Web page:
Much has happened these past few weeks – we’ve sailed over 200nm along the Portuguese coast, visited some small harbours with scenic towns; indulged in too many yummy custard tarts and cheap wine; explored the shadowed lanes and sunny heights of Lisbon; dodged getting hit by a dragging boat; dropped a winch handle overboard; hauled the boat out for essential maintenance; shattered a wind generator blade; slammed into by another dragging boat; and snagged a fish farm…
Making our way south from the marina at Povoa de Varzim, we expected a quick sail in 15-25kn, helped along by a south flowing current. The wind remained lighter than expected, so for 75nm the boat yawed from side to side, winged out sails flapping as the boat dipped over each swell. As soon as we had the entrance to Figueira da Foz in our sights, the wind finally strengthened to over 20kn. The entrance can be difficult in large breaking seas, but fortunately we had good conditions. We motored to the marina and stayed only one night; enough light to walk around the town before sunset.
The small fishing village of Peniche is 57nm south of Figueira da Foz, and an affordable place to stop for the night at the small marina.
With so many fishing pots, ropes and flags dotted along the coastline, we agreed that sailing overnight could result in a rope catching around our prop. We’ve seen the trouble this can cause while sailing around Indonesia and Malaysia and we didn’t fancy jumping in the Atlantic darkness to clear the prop in the middle of the night.
From Peniche, we experienced the thickest fog of all our voyages (except for the time in Lake Michigan in 2015). The fog was so thick we could see no more than 0.25nm ahead; the radar picking up boats and even the smallest fishing float. Assuming the fog would clear by mid-morning, it wasn’t until we rounded Cabo Raso and the final stretch to the Cascais anchorage in late afternoon did the sun appear as the blue sky opened up.
Over the previous weeks, we’d noticed our bilge going off now and again – very unusual for our boat. While sailing along, Wayne investigated and could see sea-water coming out of the purpose telltale indicator hole at the top of the rudder suggesting the lower rudder seal was leaking. Bugger!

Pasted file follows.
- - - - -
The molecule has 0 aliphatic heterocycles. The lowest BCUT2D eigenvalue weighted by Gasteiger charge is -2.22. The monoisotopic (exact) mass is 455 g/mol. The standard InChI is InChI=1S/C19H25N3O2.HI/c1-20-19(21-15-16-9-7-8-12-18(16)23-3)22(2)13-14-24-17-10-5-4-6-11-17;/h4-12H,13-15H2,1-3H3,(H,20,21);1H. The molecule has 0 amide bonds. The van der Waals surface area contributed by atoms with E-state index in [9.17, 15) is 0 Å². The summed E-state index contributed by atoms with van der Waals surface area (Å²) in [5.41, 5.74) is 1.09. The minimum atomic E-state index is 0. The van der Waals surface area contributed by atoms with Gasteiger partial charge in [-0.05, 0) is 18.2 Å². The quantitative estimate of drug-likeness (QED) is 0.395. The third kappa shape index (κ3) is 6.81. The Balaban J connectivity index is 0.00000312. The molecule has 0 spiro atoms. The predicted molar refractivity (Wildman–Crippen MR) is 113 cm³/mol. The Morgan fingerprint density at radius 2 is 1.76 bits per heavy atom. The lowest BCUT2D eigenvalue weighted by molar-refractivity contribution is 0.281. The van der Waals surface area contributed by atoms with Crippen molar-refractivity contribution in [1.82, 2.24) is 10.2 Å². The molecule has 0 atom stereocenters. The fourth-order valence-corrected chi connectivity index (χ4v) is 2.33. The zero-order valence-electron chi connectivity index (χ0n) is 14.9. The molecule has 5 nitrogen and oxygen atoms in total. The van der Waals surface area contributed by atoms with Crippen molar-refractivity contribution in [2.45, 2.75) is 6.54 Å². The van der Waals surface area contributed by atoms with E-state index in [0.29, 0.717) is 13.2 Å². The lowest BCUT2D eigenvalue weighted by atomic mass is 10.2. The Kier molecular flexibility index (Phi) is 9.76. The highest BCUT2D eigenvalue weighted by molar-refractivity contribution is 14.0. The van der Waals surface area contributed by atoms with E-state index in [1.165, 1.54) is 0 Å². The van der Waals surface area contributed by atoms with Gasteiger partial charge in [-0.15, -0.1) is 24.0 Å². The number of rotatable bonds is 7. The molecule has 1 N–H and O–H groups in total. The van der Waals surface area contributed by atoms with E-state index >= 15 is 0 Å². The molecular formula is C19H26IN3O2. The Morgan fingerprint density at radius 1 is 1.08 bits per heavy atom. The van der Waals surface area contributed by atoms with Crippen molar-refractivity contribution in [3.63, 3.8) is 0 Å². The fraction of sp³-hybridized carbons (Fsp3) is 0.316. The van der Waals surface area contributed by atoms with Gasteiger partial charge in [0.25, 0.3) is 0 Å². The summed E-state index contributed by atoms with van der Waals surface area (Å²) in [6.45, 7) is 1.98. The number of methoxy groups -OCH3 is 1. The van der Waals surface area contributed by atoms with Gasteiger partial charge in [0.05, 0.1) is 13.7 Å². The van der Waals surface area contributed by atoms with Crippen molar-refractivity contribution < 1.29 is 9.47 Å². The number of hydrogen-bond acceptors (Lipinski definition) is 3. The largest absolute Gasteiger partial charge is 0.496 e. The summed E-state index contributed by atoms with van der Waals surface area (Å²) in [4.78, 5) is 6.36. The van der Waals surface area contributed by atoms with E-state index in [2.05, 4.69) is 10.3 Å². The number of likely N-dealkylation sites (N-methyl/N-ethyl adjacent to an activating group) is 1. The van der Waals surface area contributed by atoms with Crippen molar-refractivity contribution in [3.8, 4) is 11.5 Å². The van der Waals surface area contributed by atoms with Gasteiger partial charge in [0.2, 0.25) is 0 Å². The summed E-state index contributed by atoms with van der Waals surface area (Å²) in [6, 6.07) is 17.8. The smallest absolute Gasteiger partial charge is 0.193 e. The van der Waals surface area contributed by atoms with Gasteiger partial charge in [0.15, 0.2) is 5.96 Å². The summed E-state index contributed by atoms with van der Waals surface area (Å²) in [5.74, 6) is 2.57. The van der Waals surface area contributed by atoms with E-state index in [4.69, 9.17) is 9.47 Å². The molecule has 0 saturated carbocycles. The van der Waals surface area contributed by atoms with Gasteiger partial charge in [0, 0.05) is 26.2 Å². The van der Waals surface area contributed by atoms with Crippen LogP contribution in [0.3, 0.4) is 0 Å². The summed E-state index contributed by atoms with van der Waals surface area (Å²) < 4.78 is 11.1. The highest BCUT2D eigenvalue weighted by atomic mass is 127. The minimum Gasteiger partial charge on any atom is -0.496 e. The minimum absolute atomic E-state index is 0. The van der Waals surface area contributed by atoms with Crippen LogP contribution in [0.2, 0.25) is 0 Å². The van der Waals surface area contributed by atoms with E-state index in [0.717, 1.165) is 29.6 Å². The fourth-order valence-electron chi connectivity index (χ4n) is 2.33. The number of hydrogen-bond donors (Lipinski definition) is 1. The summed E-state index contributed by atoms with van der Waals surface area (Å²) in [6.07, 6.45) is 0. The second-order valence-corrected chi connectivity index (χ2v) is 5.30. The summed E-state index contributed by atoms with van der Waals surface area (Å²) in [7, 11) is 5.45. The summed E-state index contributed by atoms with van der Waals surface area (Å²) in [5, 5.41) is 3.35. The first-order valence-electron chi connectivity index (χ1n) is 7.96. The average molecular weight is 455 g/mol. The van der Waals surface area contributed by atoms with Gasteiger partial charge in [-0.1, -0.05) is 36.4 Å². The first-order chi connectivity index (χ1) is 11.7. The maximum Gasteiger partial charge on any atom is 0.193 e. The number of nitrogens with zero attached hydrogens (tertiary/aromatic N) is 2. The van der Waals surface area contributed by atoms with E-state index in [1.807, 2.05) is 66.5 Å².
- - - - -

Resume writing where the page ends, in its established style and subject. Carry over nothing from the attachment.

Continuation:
After a night at anchor at the busy Cascais anchorage, we headed into the Parque das Nações marina to the east of Lisbon. Here we could look at the problem in a calm environment and give us a place to stay while we explored Lisbon.
Cascais anchorage to the Parque das Nações marina is 18nm and the currents run strong along the Tagus River – up to five knots during spring tides. The bridge – Ponte 25 de Abril – resembles San Fran’s Golden Gate bridge. It has a height clearance of 70m and the traffic above sounds like a hive of bees as we motor underneath.
We make sure to reach the entrance to the marina at slack water. A guy in the welcome rib guides us and we follow him through the zig-zag entrance. Easy enough at slack water, but notoriously difficult during fast flowing spring tides I’m told.
The Parque das Nações – Park of Nations Marina – offers a 10% discount for OCC members so the daily rate was less than the four marinas along the Tagus River run by the Lisbon Port Authority. The thoughtful welcome-pack offered to us on arrival contained everything we needed to enjoy our stay in Lisbon – bus times, maps, sites to visit, and so on. The Parque das Nações was created for the 1998 Lisbon World Exposition so the area is quite modern and handy to catch buses or trains into the centre of Lisbon.
There was little we could do to fix the rudder problem on the water – believe me we tried! So, sight-seeing was on the agenda until we could get hauled out. After breakfast of Pastéis de Nata, small custard tarts, we walked around the old part of Lisbon admiring the old tiled buildings, then caught the 15E tram down to Belém Tower, a 16th century fortification on the northern bank of the Tagus River – one of the few remaining buildings after the Great Lisbon Earthquake in 1755; the resultant fires and tsunami pretty much decimated the entire city.
The Monument to the Discoveries (Padrão dos Descobrimentos) erected in the early 1960s looks over the Tagus River. At the prow stands Henry the Navigator who led maritime discoveries and initiated the period known as the Age of Discovery. Behind him is King Alfonso V of Portugal and next is great explorer, Vasco da Gama. Behind the monument looking towards Jerónimos Monastery is an impressive compass rose constructed from red, black and neutral limestone.
Conveniently for us, the Centro Nautico boatyard in Alges (3kms west of the Belém Tower) could haul Blue Heeler that week. This is the first time we’ve had to be hauled for unscheduled work and the fact that we’d only been out of the water four months ago purposely for an insurance survey was unfortunate.